This piece was originally performed at the Listen to Your Mother: Pittsburgh 2015 show. Scroll down to the bottom of the post to watch Tamara perform it live.
I have pages of letters I wrote to each of my boys while I was pregnant with them. Pages of hopes and dreams—unfettered excitement. I identified with my growing belly each time, instantly and completely. Raising a son, then two sons, and cultivating the bonds of brotherhood between them, my heart seized the opportunity and spilled out on paper the plans I had for us all.
When my daughter asks where her letters are, I’ll have to tell her that there aren’t any. Because all of the letters I wrote to her while I was pregnant started and ended in my heart. They were locked there with fear. Fear of being unfit to mother a girl.
When my son asks innocently why I wear mascara on my eyes I tell him, “This is what girls do to make their eyes stand out.” He shrugs and walks away.
But when a daughter asks, “I’m a girl, Mama. Do I need my eyes to stand out, too? Then will I be beautiful?” What will I tell her?
How can I teach a daughter to love and respect her body when I am constantly torn between awe and dissatisfaction with my own?
Raising a son to respect women is different than raising a woman who will respect herself. Raising men who learn to be aware of glass ceilings isn’t the same as a daughter who strives to break through them.
For my boys, I look around my life to all of the upstanding men and I draw from their examples.
Mothering a daughter feels like looking in the mirror.
To do that I’d have to look past the woman I am today and dig down to the depths of my soul where the scars are. It’s a battleground down there. Minefields of reactive, emotional, angry versions of myself that I left in the past, happily locked in a time before words became public in a thoughtless keystroke.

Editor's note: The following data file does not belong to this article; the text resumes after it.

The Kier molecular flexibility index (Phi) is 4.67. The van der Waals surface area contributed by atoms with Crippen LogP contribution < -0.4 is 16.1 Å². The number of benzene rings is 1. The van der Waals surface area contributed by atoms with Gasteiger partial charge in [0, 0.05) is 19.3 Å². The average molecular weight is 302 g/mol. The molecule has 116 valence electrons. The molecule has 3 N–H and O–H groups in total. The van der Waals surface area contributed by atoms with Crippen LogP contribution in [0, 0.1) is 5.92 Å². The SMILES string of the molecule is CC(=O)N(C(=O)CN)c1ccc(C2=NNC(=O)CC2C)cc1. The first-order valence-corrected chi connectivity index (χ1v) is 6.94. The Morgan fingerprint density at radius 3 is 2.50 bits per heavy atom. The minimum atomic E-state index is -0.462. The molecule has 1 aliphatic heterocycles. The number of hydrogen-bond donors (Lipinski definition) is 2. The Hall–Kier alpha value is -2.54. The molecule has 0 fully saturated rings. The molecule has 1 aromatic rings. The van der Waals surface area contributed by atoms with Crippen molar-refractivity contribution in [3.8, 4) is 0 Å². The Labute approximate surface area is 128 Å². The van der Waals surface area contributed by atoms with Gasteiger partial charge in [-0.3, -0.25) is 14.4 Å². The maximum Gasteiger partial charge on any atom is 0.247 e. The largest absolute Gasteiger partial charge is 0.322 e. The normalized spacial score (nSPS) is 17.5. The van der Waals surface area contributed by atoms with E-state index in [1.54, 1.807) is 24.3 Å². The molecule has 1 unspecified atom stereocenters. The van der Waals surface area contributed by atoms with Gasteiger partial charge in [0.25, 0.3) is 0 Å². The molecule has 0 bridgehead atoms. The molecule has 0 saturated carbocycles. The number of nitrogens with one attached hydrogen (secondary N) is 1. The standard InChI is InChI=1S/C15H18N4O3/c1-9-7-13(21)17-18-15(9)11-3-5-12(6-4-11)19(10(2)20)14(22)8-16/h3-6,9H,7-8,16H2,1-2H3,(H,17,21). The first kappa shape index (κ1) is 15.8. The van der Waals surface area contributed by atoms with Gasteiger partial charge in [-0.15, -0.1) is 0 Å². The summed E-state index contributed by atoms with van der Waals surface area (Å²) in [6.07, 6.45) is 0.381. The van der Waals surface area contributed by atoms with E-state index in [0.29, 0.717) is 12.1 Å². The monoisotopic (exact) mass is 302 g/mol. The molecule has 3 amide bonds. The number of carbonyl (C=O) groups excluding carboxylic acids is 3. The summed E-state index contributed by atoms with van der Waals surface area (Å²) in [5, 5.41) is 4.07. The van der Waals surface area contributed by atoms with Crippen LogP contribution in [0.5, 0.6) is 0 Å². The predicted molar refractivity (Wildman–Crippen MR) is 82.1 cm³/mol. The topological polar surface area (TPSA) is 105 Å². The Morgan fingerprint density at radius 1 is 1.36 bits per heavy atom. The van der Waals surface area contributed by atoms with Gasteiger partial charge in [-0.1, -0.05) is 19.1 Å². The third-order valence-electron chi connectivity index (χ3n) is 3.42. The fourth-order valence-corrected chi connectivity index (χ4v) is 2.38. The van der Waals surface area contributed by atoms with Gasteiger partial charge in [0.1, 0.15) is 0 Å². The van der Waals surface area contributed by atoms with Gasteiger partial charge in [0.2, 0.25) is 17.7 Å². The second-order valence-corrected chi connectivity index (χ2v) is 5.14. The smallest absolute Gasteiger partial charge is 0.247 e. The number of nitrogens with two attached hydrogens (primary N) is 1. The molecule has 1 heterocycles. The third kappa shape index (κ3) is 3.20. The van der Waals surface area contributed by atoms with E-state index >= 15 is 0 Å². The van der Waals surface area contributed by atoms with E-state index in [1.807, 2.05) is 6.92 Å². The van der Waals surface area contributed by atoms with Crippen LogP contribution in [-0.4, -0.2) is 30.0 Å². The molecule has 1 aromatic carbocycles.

Honor roll, cheerleader dating the star running back. My demons saw none of it.
“Be better; be thinner,” they’d say.
Singing and dancing my heart out in coveted roles. My successes were as clichéd as my faults. I was a good friend and a fierce enemy.
Inside I was weak.
“The people in your life who love you are better off without you,” I heard in quiet moments alone with myself.
In my yearbook pictures, prom pictures, senior pictures, I’m smiling and laughing. I was an actress both on stage and off.
With doubt and self-loathing tugging at my insides I searched for ways to stay in control. At 90 pounds I was barely alive, but back then it felt like golden armor protecting me from what was inside. Lying and hiding what I ate felt more like success than college admission.
And I know that I was broken because after swallowing what I had calculated to be plenty of those pills–I went back and finished off the bottle. I was beyond crying for help, I wanted silence.
To know me today, you know nothing of this. You are shocked and somewhat disbelieving. Because life is about taking hold of the chances you are given, and with years of work, I climbed out of that place where I’d never be good enough and I found joy.
Motherhood did that for me.
Not all at once, but over time I have come to truly believe I am the best mama for my boys. All of the versions of me aligned because as I loved them, I learned to love myself. In teaching another person about human emotion, it is amazing how much we learn about ourselves.